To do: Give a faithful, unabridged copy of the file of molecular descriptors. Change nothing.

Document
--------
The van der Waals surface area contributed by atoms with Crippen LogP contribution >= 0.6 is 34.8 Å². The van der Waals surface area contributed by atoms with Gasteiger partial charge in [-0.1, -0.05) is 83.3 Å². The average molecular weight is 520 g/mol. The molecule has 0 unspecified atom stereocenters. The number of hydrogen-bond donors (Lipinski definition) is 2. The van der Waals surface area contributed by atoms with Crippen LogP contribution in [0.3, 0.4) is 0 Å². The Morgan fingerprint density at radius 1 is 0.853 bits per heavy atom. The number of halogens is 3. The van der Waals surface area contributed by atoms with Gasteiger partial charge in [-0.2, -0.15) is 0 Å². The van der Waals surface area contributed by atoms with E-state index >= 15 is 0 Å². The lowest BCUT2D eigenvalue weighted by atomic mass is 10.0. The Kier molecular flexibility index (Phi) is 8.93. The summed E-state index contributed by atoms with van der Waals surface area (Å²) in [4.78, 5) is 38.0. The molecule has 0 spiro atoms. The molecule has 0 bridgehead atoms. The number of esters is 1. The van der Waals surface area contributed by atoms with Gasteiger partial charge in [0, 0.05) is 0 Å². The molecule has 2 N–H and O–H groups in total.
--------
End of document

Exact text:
The van der Waals surface area contributed by atoms with Crippen LogP contribution >= 0.6 is 34.8 Å². The van der Waals surface area contributed by atoms with Gasteiger partial charge in [-0.1, -0.05) is 83.3 Å². The average molecular weight is 520 g/mol. The molecule has 0 unspecified atom stereocenters. The number of hydrogen-bond donors (Lipinski definition) is 2. The van der Waals surface area contributed by atoms with Crippen LogP contribution in [0.3, 0.4) is 0 Å². The Morgan fingerprint density at radius 1 is 0.853 bits per heavy atom. The number of halogens is 3. The van der Waals surface area contributed by atoms with Gasteiger partial charge in [-0.2, -0.15) is 0 Å². The van der Waals surface area contributed by atoms with E-state index >= 15 is 0 Å². The lowest BCUT2D eigenvalue weighted by atomic mass is 10.0. The Kier molecular flexibility index (Phi) is 8.93. The summed E-state index contributed by atoms with van der Waals surface area (Å²) in [4.78, 5) is 38.0. The molecule has 0 spiro atoms. The molecule has 0 bridgehead atoms. The number of esters is 1. The van der Waals surface area contributed by atoms with Gasteiger partial charge in [0, 0.05) is 0 Å². The molecule has 2 N–H and O–H groups in total.